I am so thrilled to have my friend (IRL), band sistah, fellow blogger, and someone who I just all-around look up to, Ruchi Koval, guest posting today. Ruchi has a fabulous blog, Out of the Ortho Box, that I highly recommend you go and check out. It’s one of the only places I’ve seen on the web where people with very disparate opinions and beliefs talk nicely to each other about contentious issues. I know that Ruchi is genuinely interested in understanding where people are coming from, which seems to be a rare thing sometimes. And it’s great content, the amazing atmosphere aside.
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Word association game: Seder.
What do you think of?
Yup, all those are features of the seder. But I’ll bet the most important word is the one you haven’t thought of.
Amidst all the traditional foods, cousins, and hoopla, it’s easy to forget that the actual mitzvah of the seder, its raison d’etre, is to talk to your children about our national history. Kids: we’re here. We’re Jews. And we used to be in Egypt. And God saved us. Miraculously! And then he gave us the Torah! And we still have it till today! We’re so happy and grateful! Let’s eat. After we do some other stuff. ‘Kay?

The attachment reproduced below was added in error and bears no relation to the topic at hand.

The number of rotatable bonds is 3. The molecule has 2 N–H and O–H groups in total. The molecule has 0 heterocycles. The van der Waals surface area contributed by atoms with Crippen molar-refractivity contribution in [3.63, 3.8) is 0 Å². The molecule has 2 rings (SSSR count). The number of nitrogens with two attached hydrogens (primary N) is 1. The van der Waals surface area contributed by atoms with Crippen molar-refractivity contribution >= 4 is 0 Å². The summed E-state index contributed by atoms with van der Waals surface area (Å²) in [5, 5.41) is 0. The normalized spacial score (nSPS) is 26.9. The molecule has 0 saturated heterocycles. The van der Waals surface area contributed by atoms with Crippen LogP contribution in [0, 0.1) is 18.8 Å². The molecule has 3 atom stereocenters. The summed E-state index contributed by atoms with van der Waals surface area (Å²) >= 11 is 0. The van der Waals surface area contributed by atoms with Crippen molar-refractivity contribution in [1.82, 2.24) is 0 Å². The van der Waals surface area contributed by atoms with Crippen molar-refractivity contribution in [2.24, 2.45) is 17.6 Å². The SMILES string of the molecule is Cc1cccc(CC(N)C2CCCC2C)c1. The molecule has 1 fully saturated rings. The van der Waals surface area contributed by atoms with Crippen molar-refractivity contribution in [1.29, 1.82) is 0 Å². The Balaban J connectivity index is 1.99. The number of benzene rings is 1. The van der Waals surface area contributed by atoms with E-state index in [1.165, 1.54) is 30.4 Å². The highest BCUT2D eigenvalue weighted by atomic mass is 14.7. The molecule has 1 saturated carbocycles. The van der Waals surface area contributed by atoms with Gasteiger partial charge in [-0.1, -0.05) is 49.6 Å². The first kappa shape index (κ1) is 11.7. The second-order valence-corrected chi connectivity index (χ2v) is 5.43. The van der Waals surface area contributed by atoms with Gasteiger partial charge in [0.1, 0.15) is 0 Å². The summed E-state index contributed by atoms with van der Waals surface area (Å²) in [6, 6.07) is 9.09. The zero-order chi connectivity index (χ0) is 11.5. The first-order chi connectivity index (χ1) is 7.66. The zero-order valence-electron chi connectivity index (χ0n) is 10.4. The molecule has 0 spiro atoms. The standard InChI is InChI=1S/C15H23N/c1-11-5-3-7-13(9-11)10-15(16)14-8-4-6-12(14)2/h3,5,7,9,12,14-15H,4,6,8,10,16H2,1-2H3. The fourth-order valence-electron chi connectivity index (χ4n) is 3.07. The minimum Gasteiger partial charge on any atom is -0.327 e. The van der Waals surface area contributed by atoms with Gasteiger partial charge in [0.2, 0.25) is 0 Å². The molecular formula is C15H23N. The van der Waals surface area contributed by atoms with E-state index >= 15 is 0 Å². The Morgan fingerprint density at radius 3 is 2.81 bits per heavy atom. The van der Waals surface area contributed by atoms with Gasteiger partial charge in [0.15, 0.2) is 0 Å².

If you don’t have kids, talk to someone else’s kids! If you’re not with kids, talk to each other! And if you’re alone, well, the Talmud actually says you should ask yourself the Four Questions, and then answer yourself. Not a sign of dementia, just a sign that communication is the name of the game.
So before the Seder, ask yourself these Four Questions.
1. What is it that I would like the next generation to know about Judaism?
2. How can I communicate that message most effectively?
3. At what part of the Seder can this be done?
4. What will I, personally, get out of this process?
Blessings on the journey – and have a wonderful holiday!